The Royal Oak (Halls)
Woodstock Road, Oxford

Monday to Saturday 11am to 11pm
Sunday 12 noon to 10.30pm

Food: Sunday 12 to 2.30pm
Monday to Saturday 12 to 2.30pm, 7.30pm to 10pm

Pontus Lurcock writes:
Huge. On the inside, pleasingly labyrinthine. The
arrangement recalls that of the New Bodleian, with a bar area at the
core dispensing supplies to the various rooms ranged about it. There
are corridors and corners, inconspicuous nooks and wide open spaces.
A pub for all tastes, but perhaps a tricky place to meet friends,
unless they are tall friends with flamboyant hats.

Beer is fine: generally three real ales on, and I don't think any of
them is a permanent fixture. I've never had a bad pint here.

At the back there used to be a pool table in an alcove so small as to
necessitate ridiculously short cues. Now they have removed it and put
in some tables and chairs and a bar billiard table. The bar billiard
table is up against a wall, making it impossible to shoot in a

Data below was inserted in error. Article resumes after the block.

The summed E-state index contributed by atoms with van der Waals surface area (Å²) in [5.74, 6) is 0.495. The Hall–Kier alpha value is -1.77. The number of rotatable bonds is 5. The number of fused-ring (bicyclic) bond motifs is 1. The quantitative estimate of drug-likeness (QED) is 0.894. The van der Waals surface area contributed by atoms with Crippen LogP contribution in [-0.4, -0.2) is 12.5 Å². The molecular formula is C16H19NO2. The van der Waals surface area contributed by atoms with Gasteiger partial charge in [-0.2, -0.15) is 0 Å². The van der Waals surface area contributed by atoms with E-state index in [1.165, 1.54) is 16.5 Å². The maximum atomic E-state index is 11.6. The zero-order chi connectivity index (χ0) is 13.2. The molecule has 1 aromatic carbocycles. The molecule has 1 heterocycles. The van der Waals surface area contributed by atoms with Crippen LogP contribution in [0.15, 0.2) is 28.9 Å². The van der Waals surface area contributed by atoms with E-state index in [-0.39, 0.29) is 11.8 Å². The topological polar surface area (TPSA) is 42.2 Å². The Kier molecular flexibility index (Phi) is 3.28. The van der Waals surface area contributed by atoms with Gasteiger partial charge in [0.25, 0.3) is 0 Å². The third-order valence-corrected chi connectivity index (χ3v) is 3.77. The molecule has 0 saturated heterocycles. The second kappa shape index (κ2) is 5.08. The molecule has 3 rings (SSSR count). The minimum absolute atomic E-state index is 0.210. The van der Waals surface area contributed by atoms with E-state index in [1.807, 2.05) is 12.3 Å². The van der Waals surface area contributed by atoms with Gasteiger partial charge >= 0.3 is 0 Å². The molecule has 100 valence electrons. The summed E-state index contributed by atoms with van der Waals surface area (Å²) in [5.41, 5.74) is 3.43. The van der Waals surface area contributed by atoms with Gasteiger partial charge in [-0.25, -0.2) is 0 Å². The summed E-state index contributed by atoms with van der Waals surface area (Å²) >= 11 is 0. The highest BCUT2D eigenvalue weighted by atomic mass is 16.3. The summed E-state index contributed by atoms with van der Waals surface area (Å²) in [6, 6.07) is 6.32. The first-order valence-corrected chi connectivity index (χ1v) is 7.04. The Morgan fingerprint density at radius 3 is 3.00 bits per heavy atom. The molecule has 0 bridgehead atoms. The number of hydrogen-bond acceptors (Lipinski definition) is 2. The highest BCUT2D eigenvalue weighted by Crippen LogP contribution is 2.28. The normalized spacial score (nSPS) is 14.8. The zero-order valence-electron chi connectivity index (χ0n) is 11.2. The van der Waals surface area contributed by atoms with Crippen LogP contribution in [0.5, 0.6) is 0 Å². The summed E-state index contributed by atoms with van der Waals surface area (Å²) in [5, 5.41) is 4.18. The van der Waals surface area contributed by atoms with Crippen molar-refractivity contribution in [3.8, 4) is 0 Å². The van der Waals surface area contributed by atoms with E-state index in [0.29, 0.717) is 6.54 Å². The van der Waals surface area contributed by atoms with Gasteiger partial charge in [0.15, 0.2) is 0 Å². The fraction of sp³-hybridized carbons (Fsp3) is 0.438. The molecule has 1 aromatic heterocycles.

rightward direction. But that is my only complaint about this pub.

Editorial note:
Expensive, but pleasant. Contains about seven either room sized alcoves or 
alcove sized rooms, a wide variety of games (video games, pool, bar 
billiards, table football) all of which contrive to be relatively quiet on 
account of the architecture of the place.

There's two ends to it, one of which is dark, wood-panelled and reasonably 
atmospheric, the other of which is light, airy, pinefloored, wallpapered 
and curiously antiseptic. I don't know why they make these bits the 
no-smoking bits myself.

Food looks expensive.

There's plenty of squiggly (but not that squiggly) notices up explaining 
the history of the place and the surrounding area. You'll generally find a 
place to sit, and the service is quite friendly and reasonably quick, 
considering the amount of traffic. Two cubicles, one soap, fifteen 
degrees. (14.viii.1998)

Owen Massey writes:
The Royal Oak 'contains about seven rooms'. Note the 'about'. I don't 
believe that anyone has ever explored the whole of the pub and come out 
again. This does mean that half the pub is quiet and dark and half the pub 
is loud and bright (that part with the jukebox in). The dark part has a 
particularly strange selection of pictures on the wall, even by pub 
standards - if anyone has an explanation for the American soldier leaving 
home I'd like to hear it. It also seems to have two separate bars.